“Most of these mutations will amount to absolutely nothing but once in a while you might get a mutation that does amount to a variant that may outcompete the existing variants and this one (BQ.1.1) seems to have gained at least a little bit of a foothold in the U.K. and maybe some other parts of Europe,” Bogoch told “It is certainly one that is important to keep an eye on.”

What about vaccines? Will they still work against new subvariants?

Health Canada approved a new bivalent vaccine specifically targeted against Omicron for adults 18 and older last month. While that vaccine was tailored towards the initial strain of Omicron, Health Canada has said that the shot should still provide a “stronger immune response” against more recent subvariants, including BA.5. While it is not clear what level of protection vaccines may provide against BQ.1.1. or BA.2.75.2, Bogoch said that there is no reason to believe that either are sufficiently different enough to completely diminish the protective benefits of vaccination.

“So far with every single variant we have seen, Alpha, Delta, Omicron BA.1, Omicron BA.2, Omicron BA.5, with every single variant the vaccines have continued to do a remarkable job protecting us against severe infection, such as hospitalization and death,” he said. “So when we are talking about some of these variants rolling through town it is not as if we are immunonaive. We are not. The vast majority of the Canadian public has either been vaccinated, recovered from infection or both.”

Is a new subvariant or variant becoming dominant inevitable?

Quite possibly. There have been five different variants of concern declared by the World Health Organization since the onset of the pandemic, four of which became dominant in Ontario at one point or another. Bogoch said that while new variants do emerge from time to time, it is his hope that “these waves will hopefully have less and less of an impact on Canadian society” as we increase our level of immunity, both through vaccination and antibodies developed through infections.

“This is just what viruses do. Viruses have a predictable rate of mutation and the virus continues to mutate. Some mutations might result in a more fit virus, most mutations result in nothing whatsoever but some might create a more fit virus that either evades some of our protective immunity or is more transmissible and those viruses will ultimately become the dominant viruses in various communities,” he said. “It has happened several times before and it might happen again.”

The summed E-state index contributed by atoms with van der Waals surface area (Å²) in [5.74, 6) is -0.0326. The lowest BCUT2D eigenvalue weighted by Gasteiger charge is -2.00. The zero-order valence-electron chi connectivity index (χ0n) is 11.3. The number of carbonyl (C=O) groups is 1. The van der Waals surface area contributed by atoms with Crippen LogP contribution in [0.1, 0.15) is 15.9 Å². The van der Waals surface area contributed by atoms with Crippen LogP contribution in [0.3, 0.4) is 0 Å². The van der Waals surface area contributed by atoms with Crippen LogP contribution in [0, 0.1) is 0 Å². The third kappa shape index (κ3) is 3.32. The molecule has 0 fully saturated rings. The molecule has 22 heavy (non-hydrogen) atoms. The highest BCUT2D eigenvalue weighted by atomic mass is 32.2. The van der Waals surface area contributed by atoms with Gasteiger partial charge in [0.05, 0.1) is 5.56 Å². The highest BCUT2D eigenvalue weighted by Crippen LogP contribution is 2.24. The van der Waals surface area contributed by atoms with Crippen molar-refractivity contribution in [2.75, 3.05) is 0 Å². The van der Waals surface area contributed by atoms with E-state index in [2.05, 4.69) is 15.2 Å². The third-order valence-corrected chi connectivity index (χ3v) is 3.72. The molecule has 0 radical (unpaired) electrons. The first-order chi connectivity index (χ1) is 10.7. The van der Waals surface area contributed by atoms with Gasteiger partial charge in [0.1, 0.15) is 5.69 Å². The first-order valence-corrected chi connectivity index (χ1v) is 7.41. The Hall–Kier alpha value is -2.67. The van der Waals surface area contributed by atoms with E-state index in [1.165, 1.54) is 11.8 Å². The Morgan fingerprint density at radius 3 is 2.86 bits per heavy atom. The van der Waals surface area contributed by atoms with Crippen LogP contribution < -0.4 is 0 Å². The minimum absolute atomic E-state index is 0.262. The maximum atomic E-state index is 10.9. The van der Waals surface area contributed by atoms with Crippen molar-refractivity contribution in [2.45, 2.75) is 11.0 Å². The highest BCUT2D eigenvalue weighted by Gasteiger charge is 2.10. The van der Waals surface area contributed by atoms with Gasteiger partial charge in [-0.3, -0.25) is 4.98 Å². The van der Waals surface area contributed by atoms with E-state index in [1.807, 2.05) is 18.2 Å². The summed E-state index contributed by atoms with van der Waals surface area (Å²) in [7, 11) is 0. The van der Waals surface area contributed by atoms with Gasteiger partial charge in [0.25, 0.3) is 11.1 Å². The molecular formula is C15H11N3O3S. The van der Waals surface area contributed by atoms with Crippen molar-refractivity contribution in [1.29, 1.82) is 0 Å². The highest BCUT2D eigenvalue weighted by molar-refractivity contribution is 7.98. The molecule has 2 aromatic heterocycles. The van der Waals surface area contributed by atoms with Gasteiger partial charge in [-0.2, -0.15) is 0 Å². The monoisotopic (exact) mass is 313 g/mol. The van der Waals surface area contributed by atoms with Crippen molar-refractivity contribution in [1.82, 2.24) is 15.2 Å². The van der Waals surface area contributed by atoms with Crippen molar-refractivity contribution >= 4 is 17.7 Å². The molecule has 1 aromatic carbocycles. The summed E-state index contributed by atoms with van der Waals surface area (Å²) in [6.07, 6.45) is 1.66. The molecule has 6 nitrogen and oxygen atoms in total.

What can we expect this fall and winter?

Wastewater surveillance has shown that COVID-19 viral levels have been on the rise in most parts of Ontario since around the second week of September. Other public health indicators, including hospitalizations, have also begun to worsen in recent weeks. Speaking with CP24 on Wednesday, Toronto’s Medical Officer of Health Dr. Eileen de Villa said that officials are watching wastewater surveillance and hospital admissions closely but she said that residents still need to do their part to reduce transmission.

“As much as so many of us want to be done (with) the pandemic it is not yet done with us,” she said. “The good news is we have lots of tools at our disposal. So staying home when you are sick or have symptoms of illness, washing your hands, wearing masks especially when indoors with lots of people and of course where it is possible gathering outside is still a safer option.”